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28                                      DE LAET'S ITINERARY.
as the roving and vagabond portion of the population, who used to keep
them In chock, were all disarmed after the mutiny. Complaints are now
frequent of the damage done to the crops; and in some parts of the district
vet more serious injury is occasioned by the increase in the number of
The old Customs hedge, now happily abolished, used to run along the whole
length of this road from Jait, seven miles out of Mathuru, to the Gurgdnw
border. Though in every other respect a source of much annoyance to the
people living in its neighbourhood, the watchmen, who patrolled it night and
day, were a graat protection to travellers, and a highway robbery was never
known to takVplace; while on the corresponding road between Mathura and
Agra they were -at one time of frequent occurrence.*
The quantity of sugarcane now grown in this part of the district is very
inconsiderable. The case may have been different in De. Laet's time ; but on
other grounds there seems reason for believing that his descriptions are not
drawn from actual observation, and are therefore not thoroughly trustworthy.
For example, he gives the marches from Agra to Delhi as follows:"From
Agra, the residence of the king, to Rownoctan, twelve coss ; to Bady, a saraey
ten ; to Achbarpore, twelve (this was formerly a considerable town, now it is
only visited by pilgrims, who come on account of many holy Muhammadans
buried here); to Hondle, thirteen coss; to Pulwool, twelve; to Fareedabad, twelve;
to Delhi, ten." !NW, this passage requires much manipulation before it can be
reconciled with established facts, Rownoctan, it may be presumed, would, if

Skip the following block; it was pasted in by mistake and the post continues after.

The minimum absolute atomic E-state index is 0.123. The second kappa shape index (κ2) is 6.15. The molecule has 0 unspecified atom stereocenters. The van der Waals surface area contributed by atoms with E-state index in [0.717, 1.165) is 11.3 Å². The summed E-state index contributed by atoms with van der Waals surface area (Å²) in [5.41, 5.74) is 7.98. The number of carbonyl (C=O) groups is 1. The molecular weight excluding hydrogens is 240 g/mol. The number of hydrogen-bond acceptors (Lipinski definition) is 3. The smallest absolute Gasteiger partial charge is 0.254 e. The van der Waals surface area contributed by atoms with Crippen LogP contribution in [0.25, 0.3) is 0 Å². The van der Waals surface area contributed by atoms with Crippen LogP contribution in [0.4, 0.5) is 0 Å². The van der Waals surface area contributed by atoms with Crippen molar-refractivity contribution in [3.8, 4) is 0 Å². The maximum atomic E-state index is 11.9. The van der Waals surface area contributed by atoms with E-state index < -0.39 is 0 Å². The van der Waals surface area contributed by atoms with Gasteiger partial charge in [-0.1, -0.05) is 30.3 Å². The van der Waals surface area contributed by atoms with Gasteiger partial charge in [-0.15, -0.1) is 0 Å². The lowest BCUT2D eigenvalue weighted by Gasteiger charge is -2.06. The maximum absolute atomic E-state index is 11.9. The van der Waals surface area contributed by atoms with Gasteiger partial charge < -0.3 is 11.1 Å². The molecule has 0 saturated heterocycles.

correctly spelt, appear in the form Kaunak-than, meaning " a royal halting-
place," and was probably merely the fashionable appellation, for the time, of
the Hindu village of Rankata, which is still the first stage out of Agra. Bady
or Bad, is a small village on the narrow strip of Bharat-pur territory which so
inconveniently intersects the Agra and Mathura road. There has never been
any same theie; the one intended is the Jamal-pur sarue, some three coss further
on, at the entrance to the civil station. The fact that Mathura has dropt out of
the Itinerary altogether, in favour of such an insignificant little hamlet as B&d,
* This Inland Customs Line, which had no parallel in the world except the great wall of
China, was about 1,200 njilcs in !ength4 from the Tapti to the Indus, and was manned by an
establishment of between 8,000 and 9,000 officers and men. It consisted of a barrier, chiefly in
the form of a thick, thorny hedge, along which were placed at short intervals more than 1,300
guard posts. The cost was about 100,000 per annum, and the revenue realized about a
million sterling; the yearly import ol salt from Kijpntana being about 60,000 tons, of which
on an ^Teiage one-half came from the Bharat-pur State.